- - Wednesday, September 3, 2014


President Obama still doesn’t have any idea of what to do about the Islamic State — the barbarians usually called ISIS — but a growing number of Democrats and Republicans in Congress do. They’re determined to take the conduct of the war out of the president’s hands. If this is what his administration has come to, Mr. Obama has nobody to blame but himself.

The beheading of a second American by ISIS has finally angered Congress. The first noise from Congress came from a Democrat, Rep. Eliot L. Engel of New York, the ranking Democrat on the House Foreign Affairs Committee.

“The beheading of [Steven] Sotloff really just brings back [the realization] that we are dealing with a dangerous adversary … Congress must play a vital role, and we are determined [to] lead the way. We believe that before the president can continue beyond the 60 days of airstrikes in Iraq or any place else, he would have to come to Congress and present a strategy for defeating ISIS and put it up for a vote by the beginning of next month.”

Rep. Edward R. Royce of California, the Republican chairman of the committee, who represents a district south of Los Angeles, says the committee must see a strategy and hear how the president intends to pursue it. “We cannot dither, we cannot just twiddle our thumbs, or wait and see. We have to act, and we have to act soon.” The hour is late, but getting started late is better than not getting started at all.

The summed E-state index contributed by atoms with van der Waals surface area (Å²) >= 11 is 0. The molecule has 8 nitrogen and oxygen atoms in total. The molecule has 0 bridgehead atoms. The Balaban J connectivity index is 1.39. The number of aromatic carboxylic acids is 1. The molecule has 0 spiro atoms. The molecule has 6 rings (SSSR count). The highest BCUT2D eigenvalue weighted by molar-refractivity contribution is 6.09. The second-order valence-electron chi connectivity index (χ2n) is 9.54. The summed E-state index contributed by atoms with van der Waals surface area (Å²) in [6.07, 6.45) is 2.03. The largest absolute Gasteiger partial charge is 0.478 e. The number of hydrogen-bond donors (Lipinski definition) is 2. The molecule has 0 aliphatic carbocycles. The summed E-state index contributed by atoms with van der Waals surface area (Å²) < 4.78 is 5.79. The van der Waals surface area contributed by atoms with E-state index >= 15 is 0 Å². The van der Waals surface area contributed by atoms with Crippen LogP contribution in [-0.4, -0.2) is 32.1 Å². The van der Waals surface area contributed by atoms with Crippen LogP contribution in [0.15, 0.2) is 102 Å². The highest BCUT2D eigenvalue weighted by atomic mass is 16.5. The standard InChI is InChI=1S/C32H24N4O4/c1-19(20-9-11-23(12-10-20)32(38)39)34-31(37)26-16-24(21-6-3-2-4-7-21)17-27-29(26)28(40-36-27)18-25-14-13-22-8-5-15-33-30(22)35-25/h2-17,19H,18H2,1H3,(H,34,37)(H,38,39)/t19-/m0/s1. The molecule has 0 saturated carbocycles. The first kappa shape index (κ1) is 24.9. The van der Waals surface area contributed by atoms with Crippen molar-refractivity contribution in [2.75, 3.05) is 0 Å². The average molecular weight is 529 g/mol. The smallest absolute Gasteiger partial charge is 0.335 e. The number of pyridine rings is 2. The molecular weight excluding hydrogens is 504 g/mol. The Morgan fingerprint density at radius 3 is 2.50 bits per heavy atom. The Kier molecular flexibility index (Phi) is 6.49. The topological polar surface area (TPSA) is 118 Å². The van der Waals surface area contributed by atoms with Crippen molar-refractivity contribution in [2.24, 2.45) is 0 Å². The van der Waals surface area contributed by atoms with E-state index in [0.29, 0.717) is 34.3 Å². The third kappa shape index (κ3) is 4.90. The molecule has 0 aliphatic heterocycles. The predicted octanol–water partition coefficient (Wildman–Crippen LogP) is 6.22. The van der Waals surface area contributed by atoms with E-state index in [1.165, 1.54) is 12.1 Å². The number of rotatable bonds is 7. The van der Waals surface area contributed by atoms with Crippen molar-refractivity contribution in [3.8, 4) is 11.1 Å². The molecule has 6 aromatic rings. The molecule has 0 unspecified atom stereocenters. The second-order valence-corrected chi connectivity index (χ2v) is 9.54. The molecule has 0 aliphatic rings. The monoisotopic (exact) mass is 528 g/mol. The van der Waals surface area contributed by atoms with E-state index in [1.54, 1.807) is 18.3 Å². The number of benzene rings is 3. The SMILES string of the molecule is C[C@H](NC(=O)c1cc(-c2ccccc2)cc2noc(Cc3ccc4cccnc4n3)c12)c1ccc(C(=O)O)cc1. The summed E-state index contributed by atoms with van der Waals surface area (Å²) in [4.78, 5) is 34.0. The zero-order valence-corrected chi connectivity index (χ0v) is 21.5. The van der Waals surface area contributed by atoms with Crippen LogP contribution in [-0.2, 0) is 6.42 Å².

The War Powers Act, under which Mr. Obama notified Congress of his airstrikes in early August, gives the president 60 days to wage war before Congress must give final authorization. A growing caucus in Congress is not unhappy that he is waging war against ISIS, but that he is not waging much.

Mr. Obama, whose statement that “we don’t have a strategy yet” was remarkably feckless even for him, continues his passive determination to lead from behind. When he dispatched an additional 350 troops to Baghdad this week, the White House took pains to say they were sent only to protect diplomats and “after an extensive interagency review” the additional forces “will not serve in a combat role.” But why tell the barbarians that?

The president’s cultivated impotence is catching. The administration couldn’t even condemn the beheading of Mr. Sotloff without an asterisk. Jen Psaki, the State Department spokesman, took a question about the beheading but said, “I don’t want to put any labels on this.” Why not? The rest of the civilized world does.

The president never seems to run out of bottom lines that never touch bottom. “The bottom line is this,” he told reporters Wednesday, “Our objective is clear, and that is to degrade and destroy [ISIS], so that it is no longer a threat.” Degrade and destroy sounded too much like a promise to “man up,” so he later added still another caveat. “We know that if we are joined by the international community, we can continue to shrink [ISIS’] sphere of influence, its effectiveness, its military capability to the point where it is a manageable problem.”

The president’s conflicting words were plain enough. He still has no strategy to fight a grave and mortal threat to the United States.



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